The aim of this study was to first determine the importance of CNS mechanisms in mediating the chronic actions of leptin on regulation of glucose, BP, and HR. Insulin-deficient diabetic rats were used to examine the effects of leptin on glucose homeostasis independent of changes in insulin. We then assessed the role of α1-, β1-, β2-, and β3-adrenergic receptors in mediating the CNS effects of leptin to alter glucose and cardiovascular regulation. Our results indicate that most of leptin's chronic antidiabetic actions can be explained largely by direct effects on the hypothalamus. Although α- and β- adrenergic activation mediate much of the chronic CNS effects of leptin on BP and HR, increased adrenergic activity does not appear to be the most important pathway by which the CNS influences peripheral glucose homeostasis.
Male Sprague-Dawley rats (n = 33, Harlan, Indianapolis, IN) weighing between 275 to 325 g were used in these studies. The experimental procedures and protocols of this study conform to the National Institutes of Health Guide for the Care and Use of Laboratory Animals and were approved by the Institutional Animal Care and Use Committee of the University of Mississippi Medical Center.
Rats were anesthetized with 50 mg/kg pentobarbital sodium (Nembutal), and atropine sulfate (0.1 mg/kg) was administered to prevent excess airway secretions. Arterial and venous catheters were implanted according to procedures previously described (4, 29). Briefly, using aseptic techniques, a laparotomy was performed, and a sterile nonocclusive polyvinyl catheter was inserted into the abdominal aorta, distal to the kidneys. Through a left femoral vein incision, a sterile catheter was placed in the vena cava. Both catheters were exteriorized through a subcutaneously implanted stainless steel button.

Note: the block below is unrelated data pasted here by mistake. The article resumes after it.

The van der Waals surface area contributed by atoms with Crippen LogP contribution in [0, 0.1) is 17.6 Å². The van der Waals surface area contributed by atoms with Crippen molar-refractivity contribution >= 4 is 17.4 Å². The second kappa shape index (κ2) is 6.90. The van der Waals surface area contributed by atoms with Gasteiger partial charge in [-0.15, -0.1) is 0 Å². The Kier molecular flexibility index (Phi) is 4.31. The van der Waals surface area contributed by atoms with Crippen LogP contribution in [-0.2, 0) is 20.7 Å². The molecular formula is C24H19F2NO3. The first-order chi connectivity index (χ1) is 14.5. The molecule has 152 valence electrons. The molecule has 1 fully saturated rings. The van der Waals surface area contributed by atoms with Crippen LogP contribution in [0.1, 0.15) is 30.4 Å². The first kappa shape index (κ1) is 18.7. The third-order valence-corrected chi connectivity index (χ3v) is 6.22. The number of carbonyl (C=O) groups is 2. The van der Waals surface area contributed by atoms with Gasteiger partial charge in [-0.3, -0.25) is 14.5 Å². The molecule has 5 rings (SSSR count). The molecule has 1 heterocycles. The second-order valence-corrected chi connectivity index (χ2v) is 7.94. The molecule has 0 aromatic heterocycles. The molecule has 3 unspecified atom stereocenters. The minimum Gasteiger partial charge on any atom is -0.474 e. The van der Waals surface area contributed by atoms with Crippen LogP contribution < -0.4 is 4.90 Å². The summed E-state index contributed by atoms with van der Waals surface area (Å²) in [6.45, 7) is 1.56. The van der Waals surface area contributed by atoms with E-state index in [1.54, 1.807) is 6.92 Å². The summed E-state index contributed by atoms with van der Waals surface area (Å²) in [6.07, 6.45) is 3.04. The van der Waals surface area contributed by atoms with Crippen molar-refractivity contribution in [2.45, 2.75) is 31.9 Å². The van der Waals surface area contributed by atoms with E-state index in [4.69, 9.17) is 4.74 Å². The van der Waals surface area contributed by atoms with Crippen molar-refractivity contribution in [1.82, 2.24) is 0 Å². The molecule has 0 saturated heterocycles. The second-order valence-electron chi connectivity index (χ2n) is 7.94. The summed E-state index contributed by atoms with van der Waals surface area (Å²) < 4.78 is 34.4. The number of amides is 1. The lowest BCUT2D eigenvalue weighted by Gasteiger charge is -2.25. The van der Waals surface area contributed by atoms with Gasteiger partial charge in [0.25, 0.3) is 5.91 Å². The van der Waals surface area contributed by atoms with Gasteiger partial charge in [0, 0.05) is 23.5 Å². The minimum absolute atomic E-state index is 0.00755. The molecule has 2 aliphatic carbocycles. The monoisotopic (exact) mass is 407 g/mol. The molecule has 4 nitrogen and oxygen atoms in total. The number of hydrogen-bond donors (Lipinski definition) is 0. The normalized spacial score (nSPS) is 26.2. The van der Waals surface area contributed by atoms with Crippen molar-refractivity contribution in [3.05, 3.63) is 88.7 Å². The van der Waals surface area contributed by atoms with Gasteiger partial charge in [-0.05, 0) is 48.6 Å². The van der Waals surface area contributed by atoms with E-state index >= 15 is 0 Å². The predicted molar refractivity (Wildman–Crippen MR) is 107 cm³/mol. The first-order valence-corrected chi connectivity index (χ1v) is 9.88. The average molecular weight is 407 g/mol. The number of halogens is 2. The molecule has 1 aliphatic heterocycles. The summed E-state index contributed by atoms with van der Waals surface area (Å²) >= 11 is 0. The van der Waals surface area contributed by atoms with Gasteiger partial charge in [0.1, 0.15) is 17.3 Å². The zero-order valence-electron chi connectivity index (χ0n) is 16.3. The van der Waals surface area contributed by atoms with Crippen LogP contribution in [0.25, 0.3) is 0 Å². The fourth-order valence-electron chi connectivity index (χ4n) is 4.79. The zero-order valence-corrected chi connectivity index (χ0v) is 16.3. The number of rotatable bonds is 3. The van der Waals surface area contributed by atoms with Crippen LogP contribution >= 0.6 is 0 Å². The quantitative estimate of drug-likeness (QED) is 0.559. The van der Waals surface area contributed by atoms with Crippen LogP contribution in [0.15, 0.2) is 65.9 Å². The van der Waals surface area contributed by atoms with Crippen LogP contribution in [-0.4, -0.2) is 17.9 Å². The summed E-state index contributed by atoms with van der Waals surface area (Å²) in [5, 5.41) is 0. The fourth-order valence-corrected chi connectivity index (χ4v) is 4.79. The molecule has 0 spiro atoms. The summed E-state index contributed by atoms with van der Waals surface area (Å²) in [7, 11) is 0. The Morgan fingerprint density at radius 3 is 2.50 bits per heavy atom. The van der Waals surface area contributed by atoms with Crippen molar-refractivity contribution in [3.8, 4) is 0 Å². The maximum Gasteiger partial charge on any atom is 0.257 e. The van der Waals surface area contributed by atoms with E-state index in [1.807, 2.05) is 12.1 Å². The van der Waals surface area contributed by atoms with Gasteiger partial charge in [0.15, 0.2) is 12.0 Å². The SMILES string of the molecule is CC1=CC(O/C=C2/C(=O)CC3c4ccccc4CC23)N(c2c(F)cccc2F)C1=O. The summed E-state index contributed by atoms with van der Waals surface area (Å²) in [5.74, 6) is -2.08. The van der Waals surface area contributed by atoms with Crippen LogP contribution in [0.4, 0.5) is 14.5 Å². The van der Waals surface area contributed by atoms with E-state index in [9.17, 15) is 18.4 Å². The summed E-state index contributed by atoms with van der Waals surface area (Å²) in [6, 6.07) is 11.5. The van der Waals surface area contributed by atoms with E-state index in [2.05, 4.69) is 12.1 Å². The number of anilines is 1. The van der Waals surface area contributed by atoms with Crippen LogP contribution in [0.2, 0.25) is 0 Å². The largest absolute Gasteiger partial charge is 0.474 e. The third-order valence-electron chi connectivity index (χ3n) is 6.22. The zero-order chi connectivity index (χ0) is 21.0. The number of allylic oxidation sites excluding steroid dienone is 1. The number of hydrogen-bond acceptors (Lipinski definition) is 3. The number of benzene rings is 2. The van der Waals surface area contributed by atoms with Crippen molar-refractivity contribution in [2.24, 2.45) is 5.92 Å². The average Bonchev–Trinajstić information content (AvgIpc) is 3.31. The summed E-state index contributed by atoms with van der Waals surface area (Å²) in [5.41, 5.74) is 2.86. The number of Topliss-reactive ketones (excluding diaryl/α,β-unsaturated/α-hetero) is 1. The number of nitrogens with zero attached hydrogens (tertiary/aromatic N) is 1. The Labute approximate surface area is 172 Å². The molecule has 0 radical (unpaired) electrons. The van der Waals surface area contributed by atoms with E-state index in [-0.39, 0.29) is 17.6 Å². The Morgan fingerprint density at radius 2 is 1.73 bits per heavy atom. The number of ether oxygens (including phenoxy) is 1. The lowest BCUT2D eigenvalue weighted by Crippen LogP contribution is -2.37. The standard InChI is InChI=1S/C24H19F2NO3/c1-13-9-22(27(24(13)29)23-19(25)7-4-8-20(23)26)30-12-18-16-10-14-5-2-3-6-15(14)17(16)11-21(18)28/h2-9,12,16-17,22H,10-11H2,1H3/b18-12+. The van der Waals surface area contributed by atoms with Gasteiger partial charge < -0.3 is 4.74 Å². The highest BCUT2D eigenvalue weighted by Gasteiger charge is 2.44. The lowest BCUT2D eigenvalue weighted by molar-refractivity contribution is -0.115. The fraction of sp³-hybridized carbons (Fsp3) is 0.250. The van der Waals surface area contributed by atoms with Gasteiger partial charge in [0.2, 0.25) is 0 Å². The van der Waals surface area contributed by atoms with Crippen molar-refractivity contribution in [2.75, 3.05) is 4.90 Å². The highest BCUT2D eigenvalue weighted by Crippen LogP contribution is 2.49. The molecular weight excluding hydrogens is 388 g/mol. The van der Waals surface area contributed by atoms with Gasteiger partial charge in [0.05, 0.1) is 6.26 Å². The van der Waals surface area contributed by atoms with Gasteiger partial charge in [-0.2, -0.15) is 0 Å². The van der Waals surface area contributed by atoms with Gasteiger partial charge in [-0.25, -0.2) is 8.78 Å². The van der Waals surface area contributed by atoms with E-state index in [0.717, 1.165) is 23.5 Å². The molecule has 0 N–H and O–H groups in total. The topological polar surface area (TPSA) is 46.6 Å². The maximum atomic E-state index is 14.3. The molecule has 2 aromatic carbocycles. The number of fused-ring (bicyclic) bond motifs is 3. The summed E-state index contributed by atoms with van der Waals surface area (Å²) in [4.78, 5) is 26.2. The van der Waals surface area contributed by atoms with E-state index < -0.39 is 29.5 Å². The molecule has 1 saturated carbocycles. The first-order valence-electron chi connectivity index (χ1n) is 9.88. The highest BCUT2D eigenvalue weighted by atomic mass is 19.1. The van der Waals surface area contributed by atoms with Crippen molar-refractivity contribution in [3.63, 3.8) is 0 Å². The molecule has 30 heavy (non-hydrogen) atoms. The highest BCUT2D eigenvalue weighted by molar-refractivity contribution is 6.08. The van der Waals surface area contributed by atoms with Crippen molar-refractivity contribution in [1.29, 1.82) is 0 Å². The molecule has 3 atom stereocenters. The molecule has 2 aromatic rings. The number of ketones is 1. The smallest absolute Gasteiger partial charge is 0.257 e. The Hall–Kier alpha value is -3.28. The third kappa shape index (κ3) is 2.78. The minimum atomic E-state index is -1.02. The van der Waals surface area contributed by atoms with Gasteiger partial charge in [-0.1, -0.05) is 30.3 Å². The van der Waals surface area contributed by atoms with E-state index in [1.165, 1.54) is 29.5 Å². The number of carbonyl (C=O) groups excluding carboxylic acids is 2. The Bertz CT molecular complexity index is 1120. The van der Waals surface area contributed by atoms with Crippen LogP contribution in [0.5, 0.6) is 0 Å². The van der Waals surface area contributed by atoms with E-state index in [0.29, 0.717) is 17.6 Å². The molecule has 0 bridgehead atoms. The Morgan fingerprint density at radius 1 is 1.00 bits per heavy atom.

Immediately after arterial and venous catheter implantation, a stainless steel cannula (21 gauge, 10 mm long) was implanted into the right lateral cerebral ventricle using the coordinates as previously described (6, 7, 16). Accuracy of cannula placement was tested by measuring the dipsogenic response (immediate drinking of at least 5 ml of water in 10 min) to an intracerebroventricular injection of ANG II (10 nmol in 5 μl).
Water and Electrolyte Balances and Hemodynamic Measurements
After recovery from anesthesia, rats were housed individually in metabolic cages for determination of daily water and electrolyte intake and urine output. The arterial and venous catheters were connected to a dual-channel infusion swivel (Instech). The arterial catheter was connected to a pressure transducer (Maxxim) for continuous 24-h measurement of MAP and HR using computerized techniques, as previously described (29). The venous catheter was connected to a syringe pump for continuous infusion of saline (0.45%, 40 ml/day). The rats received food and water ad libitum throughout the study. Total sodium intake was maintained constant at ∼3.1 meq/day via the continuous saline infusion combined with sodium-deficient rat chow (0.006 mmol sodium/g food, Harlan Teklad). Intravenous solutions were infused through a sterile filter (0.22 μm, Millipore), and the saline infusion was started immediately after placement of the rats into the metabolic cages. The rats were allowed to recover for 7–10 days before control measurements were recorded.
MAP, HR, urine volume, food, and water intakes were recorded daily, and urine samples were collected for analysis of electrolytes. Blood samples (1.5 ml) were collected on the 4th day of control period, on the 4th day after streptozotocin (STZ) injection, on the 10th day of leptin treatment and on the 4th day of the recovery period for measurements of glomerular filtration rate (GFR) and plasma insulin, glucose, and leptin concentrations. The blood was replaced with 1.5 ml of saline 0.9%.
Induction of diabetes.
After 4 to 5 days of stable control measurements, insulin-deficient diabetes was induced by a single intravenous injection of STZ (50 mg/kg, Sigma-Aldrich, dissolved in 0.5 ml of 0.05 M citrate buffer, pH 4.5).
Chronic intracerebroventricular or intravenous leptin infusion in diabetic rats.